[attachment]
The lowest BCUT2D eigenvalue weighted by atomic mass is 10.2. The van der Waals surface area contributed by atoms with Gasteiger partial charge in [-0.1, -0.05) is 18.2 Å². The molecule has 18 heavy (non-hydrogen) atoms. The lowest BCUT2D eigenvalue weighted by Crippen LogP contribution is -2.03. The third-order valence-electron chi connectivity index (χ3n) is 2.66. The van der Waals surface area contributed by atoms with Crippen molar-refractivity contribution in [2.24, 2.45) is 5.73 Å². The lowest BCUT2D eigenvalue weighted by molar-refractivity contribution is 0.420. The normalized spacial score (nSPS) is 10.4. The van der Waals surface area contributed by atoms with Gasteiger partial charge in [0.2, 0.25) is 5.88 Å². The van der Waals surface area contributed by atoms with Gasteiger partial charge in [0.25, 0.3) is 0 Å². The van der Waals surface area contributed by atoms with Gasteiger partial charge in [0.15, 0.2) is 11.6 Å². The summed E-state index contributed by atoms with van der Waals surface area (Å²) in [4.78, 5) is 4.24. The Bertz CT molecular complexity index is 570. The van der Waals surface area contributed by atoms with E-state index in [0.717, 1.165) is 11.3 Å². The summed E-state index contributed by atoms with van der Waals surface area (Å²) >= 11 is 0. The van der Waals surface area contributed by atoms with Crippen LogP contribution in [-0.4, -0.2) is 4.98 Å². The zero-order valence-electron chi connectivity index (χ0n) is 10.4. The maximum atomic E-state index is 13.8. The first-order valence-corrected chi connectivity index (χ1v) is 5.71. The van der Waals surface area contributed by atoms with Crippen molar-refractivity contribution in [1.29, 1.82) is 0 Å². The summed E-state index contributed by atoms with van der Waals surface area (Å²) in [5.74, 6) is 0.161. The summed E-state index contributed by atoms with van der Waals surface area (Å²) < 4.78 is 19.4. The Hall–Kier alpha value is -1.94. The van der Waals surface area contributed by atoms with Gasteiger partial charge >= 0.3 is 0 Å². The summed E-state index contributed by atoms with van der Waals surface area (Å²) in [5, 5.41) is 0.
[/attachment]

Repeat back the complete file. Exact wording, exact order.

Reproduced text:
The lowest BCUT2D eigenvalue weighted by atomic mass is 10.2. The van der Waals surface area contributed by atoms with Gasteiger partial charge in [-0.1, -0.05) is 18.2 Å². The molecule has 18 heavy (non-hydrogen) atoms. The lowest BCUT2D eigenvalue weighted by Crippen LogP contribution is -2.03. The third-order valence-electron chi connectivity index (χ3n) is 2.66. The van der Waals surface area contributed by atoms with Crippen molar-refractivity contribution in [2.24, 2.45) is 5.73 Å². The lowest BCUT2D eigenvalue weighted by molar-refractivity contribution is 0.420. The normalized spacial score (nSPS) is 10.4. The van der Waals surface area contributed by atoms with Gasteiger partial charge in [0.2, 0.25) is 5.88 Å². The van der Waals surface area contributed by atoms with Gasteiger partial charge in [0.25, 0.3) is 0 Å². The van der Waals surface area contributed by atoms with Gasteiger partial charge in [0.15, 0.2) is 11.6 Å². The summed E-state index contributed by atoms with van der Waals surface area (Å²) in [4.78, 5) is 4.24. The Bertz CT molecular complexity index is 570. The van der Waals surface area contributed by atoms with E-state index in [0.717, 1.165) is 11.3 Å². The summed E-state index contributed by atoms with van der Waals surface area (Å²) >= 11 is 0. The van der Waals surface area contributed by atoms with Crippen LogP contribution in [-0.4, -0.2) is 4.98 Å². The zero-order valence-electron chi connectivity index (χ0n) is 10.4. The maximum atomic E-state index is 13.8. The first-order valence-corrected chi connectivity index (χ1v) is 5.71. The van der Waals surface area contributed by atoms with Crippen molar-refractivity contribution in [1.29, 1.82) is 0 Å². The summed E-state index contributed by atoms with van der Waals surface area (Å²) in [5.74, 6) is 0.161. The summed E-state index contributed by atoms with van der Waals surface area (Å²) < 4.78 is 19.4. The Hall–Kier alpha value is -1.94. The van der Waals surface area contributed by atoms with Gasteiger partial charge >= 0.3 is 0 Å². The summed E-state index contributed by atoms with van der Waals surface area (Å²) in [5, 5.41) is 0.